2011 RHS AGM
7.30pm Tuesday 20th Sept - the Roundhill Tavern, 100 Ditchling Road
Attendance at our Annual meetings has
been falling over recent years, and the cost
of hiring the hall at Downs Infants School
has been rising, so we are trying something
different this year.
The meeting will take place upstairs at the
recently refurbished Round Hill Tavern at
7.30: Chairs’ welcome – outline of evening
Election of committee members – including nominations from the floor. Thanks to departing members and welcome to the new.
Report from the Chairs, and opportunity for discussion and raising issues
8.15 pm: Presentation by Councillor(s) on local events likely to affect us in the coming year.
8.45 pm: Break for drinks and food
9 pm: An entertainment by The Cocktail Party
9.45 pm: Meeting ends, or continues downstairs.
The Roundhill Tavern has a good choice of beers, an excellent wine list, and hopefully will have some interesting nibbles for us.
There is room for 30 people to sit, and the
formal business of reporting the year's
activities and electing a new committee
will be dealt with briskly so that we can be
entertained by witty songs and classic
covers of local trio Cocktail Party.
If you'd like to be part of the Round Hill
Society committee we would be delighted
to hear from you before the meeting, just
contact one of the existing committee,
listed on the back of this issue.
It seems that Mayo Court residents are
setting up an association, and we hope to
welcome Deborah French from Mayo Court
onto our committee.
2010 RHS AGM
In 2010, we decided to hold our AGM in mid-September, two months earlier than in most previous years. This was to encourage more of you to come out in what will still be daylight, and have a drink with us, join in the brief procedures that an AGM requires and participate in the discussions around this year's theme:
Renewable Energy and Energy Conservation.
We have invited representatives from two community energy reduction groups:  Steyning 10:10 and  Hollingdean 10:10.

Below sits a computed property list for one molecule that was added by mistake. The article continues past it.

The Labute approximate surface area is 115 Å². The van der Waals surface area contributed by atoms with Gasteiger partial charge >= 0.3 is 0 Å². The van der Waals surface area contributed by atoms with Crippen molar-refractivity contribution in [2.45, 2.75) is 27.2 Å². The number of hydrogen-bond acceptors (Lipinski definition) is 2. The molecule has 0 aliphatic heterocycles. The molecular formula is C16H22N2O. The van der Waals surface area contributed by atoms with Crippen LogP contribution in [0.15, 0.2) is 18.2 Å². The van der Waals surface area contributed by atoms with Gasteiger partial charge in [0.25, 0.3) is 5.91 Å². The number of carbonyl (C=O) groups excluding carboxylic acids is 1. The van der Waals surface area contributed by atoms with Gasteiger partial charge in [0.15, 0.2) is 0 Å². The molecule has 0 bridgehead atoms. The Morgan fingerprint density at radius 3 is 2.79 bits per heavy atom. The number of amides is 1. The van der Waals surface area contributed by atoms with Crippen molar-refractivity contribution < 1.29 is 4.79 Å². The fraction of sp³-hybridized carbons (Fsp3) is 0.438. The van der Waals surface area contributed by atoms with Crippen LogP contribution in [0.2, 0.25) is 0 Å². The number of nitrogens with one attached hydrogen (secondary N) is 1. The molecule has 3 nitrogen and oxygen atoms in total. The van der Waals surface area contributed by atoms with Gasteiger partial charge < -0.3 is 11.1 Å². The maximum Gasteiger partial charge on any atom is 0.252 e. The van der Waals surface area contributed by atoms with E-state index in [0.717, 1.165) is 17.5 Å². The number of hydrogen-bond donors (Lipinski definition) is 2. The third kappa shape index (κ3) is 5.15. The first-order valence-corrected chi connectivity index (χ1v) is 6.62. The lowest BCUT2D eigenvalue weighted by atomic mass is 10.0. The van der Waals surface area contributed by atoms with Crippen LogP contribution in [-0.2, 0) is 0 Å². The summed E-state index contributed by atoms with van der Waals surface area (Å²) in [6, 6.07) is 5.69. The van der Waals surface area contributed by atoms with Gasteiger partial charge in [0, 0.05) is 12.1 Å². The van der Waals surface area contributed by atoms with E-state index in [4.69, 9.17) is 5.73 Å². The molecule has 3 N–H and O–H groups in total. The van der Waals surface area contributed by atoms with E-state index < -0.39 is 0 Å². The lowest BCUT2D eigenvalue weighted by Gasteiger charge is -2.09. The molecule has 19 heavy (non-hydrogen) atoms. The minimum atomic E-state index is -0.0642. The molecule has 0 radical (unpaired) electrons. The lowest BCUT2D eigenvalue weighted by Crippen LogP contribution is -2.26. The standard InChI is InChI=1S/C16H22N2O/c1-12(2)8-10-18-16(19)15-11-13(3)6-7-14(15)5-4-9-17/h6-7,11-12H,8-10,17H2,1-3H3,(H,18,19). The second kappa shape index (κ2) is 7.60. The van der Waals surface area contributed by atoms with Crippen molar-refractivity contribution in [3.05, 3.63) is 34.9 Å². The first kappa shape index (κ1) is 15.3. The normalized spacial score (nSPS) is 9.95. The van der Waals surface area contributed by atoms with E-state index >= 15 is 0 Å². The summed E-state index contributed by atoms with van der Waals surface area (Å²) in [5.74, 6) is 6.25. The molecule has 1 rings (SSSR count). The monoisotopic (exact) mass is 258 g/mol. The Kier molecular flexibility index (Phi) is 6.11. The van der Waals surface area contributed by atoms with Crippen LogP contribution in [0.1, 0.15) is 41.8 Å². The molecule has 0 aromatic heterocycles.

Both these groups have pledged to reduce their carbon footprints by 10% in 2010.
In these times of low interest rates, photovoltaics and solar hot water may offer a better place for some of your pension pot than traditional savings. A 7% return for the next 25 years, plus an improved selling price on your home - is there a downside? Attend and learn.
Volunteer for The RH Society's Committee
And if you are gaining some free time please consider volunteering for the Committee, to help respond to events and plan others.
2009 RHS AGM
We showed a short film, put together by Ted Power, entitled The Round Hill Year, covering the impact of Hollingdean Depot, snow scenes and the long-running saga of attempts to preserve our Conservation Area's historic lamp posts. We also discussed a variety of local issues, including the future of London Road, with our ward Councillor, Keith Taylor.
2008 RHS AGM
There was quite a good turnout for our first September AGM. Bringing the meeting forward to part of the year when temperatures are warmer and evenings are lighter, appeared to pay dividends.
We were short of two speakers. Sergeant Belfield did not appear, though police sergeants always have to prioritize and social duties often come second to front-line duties.
Graham Osborne, the Warm Front Officer from Brighton and Hove City Council, is recovering from a broken leg sustained in a cycling accident. The meeting wished him a speedy recovery.
Chris Todd, whose brief (WHAT WE CAN DO TO CONSERVE ENERGY AND CUT OUR FUEL BILLS) was to follow-up on Graham Osborne's theme, did speak.
Rob Stephenson obliged by setting the context for Chris's address (in Graham Osborne'e absence) and Chris used a bagful of home insulation products, which he reviewed for their effectiveness, as the organising thread for his talk.
One of the most pleasing results of the AGM was filling the vacant places on the Round Hill Society's Committee. Four residents came forward. Carol (Princes Rd), Mandy and Djan (Princes Crescent) and Annie (D'Aubigny Road) will now join the other seven members of our Committee.
We also welcomed our local Councillor Keith Taylor and residents from neighbouring associations (Triangle Community Group and Sylvan Hall) to the AGM.
Keith Taylor made a written note of residents' concerns, which he offered to pursue.
The Sylvan Hall residents explained why the idea of the Pocket Park, while well-intended in principle, would not work on part of their estate, and most of those present at the meeting accepted that the location was unsuitable and would lead to problems. Drug-dealing at night and disturbance through noise were two of the main concerns.
Discussion also centred around the application by Lewes Rd Sainsburys for relaxation of restrictions on the hours when they take deliveries to their store. The out-of-hours disturbance involved in this proposal (6.00 am to midnight most days and until 2 am on Fridays) seemed quite unreasonable. Annie Rimington made reference to the types of noise which residents in D'Aubigny Road were already subjected to.